ISP revenues from growing broadband subscriptions have soared during exactly the same period that has seen recorded music sales collapse. From 2004 to 2007, broadband subscription sales rose from $60 billion to $113 billion, while the music market fell by about 20% in the same period.

Today, encouragingly, there is definitely a change in the air. First, the gold rush of broadband expansion, in most developed markets at least, is over. ISPs are looking at a future where their added value is going to come not just from pipes and cables but from tiered packages of commercial content.

Another big change is happening, as network capacity increases and technology allows the distribution of bigger and bigger files. Movies, broadcasting, music videos and live sports are all online now.

From being in a position where they simply couldn’t get enough unauthorized free content, ISPs suddenly have reason to feel dangerously deluged by it. In the U.K., they have even had the audacity to demand funding for investment in new capacity from the BBC to meet the increased demand from the iPlayer.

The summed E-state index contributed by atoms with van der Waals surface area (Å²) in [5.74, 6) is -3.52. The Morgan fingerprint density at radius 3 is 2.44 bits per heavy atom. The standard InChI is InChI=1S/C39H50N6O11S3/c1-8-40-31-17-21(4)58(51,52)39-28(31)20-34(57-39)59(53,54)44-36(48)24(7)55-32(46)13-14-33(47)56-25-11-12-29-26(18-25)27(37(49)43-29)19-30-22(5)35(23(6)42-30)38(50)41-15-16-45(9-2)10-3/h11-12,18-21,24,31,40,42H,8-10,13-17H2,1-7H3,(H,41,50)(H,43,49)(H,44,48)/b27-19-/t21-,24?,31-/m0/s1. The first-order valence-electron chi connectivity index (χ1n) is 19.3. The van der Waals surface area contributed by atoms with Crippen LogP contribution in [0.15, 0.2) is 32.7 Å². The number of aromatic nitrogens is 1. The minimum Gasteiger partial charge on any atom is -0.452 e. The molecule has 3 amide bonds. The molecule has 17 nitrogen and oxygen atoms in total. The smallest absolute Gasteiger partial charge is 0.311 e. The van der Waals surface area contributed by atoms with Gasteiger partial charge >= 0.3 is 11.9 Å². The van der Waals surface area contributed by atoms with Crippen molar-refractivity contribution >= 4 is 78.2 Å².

This is truly outrageous. It’s like helping a shoplifter carry stolen goods from someone else’s store and charging him and the store for the service. Life must be good as an ISP. When there is a deluge of illegal content over your networks, you have no responsibility for getting rid of it. When the pendulum swings the other way and your pipes cannot cope with the traffic, you ask the content creators (and the license fee payers in the case of the BBC) to help bail you out!

One way or another, ISPs and mobile operators are the business partners of the future for the recorded music business. But they are going to have to share the money in a way that reflects what music is doing for their business.

That’s true nowhere more than in China. China Mobile makes hundreds of millions of dollars each year from sales of ringtones and ringback tones, yet pays a miniscule fraction of that to performers, producers and composers. That to me is not a fair business partnership.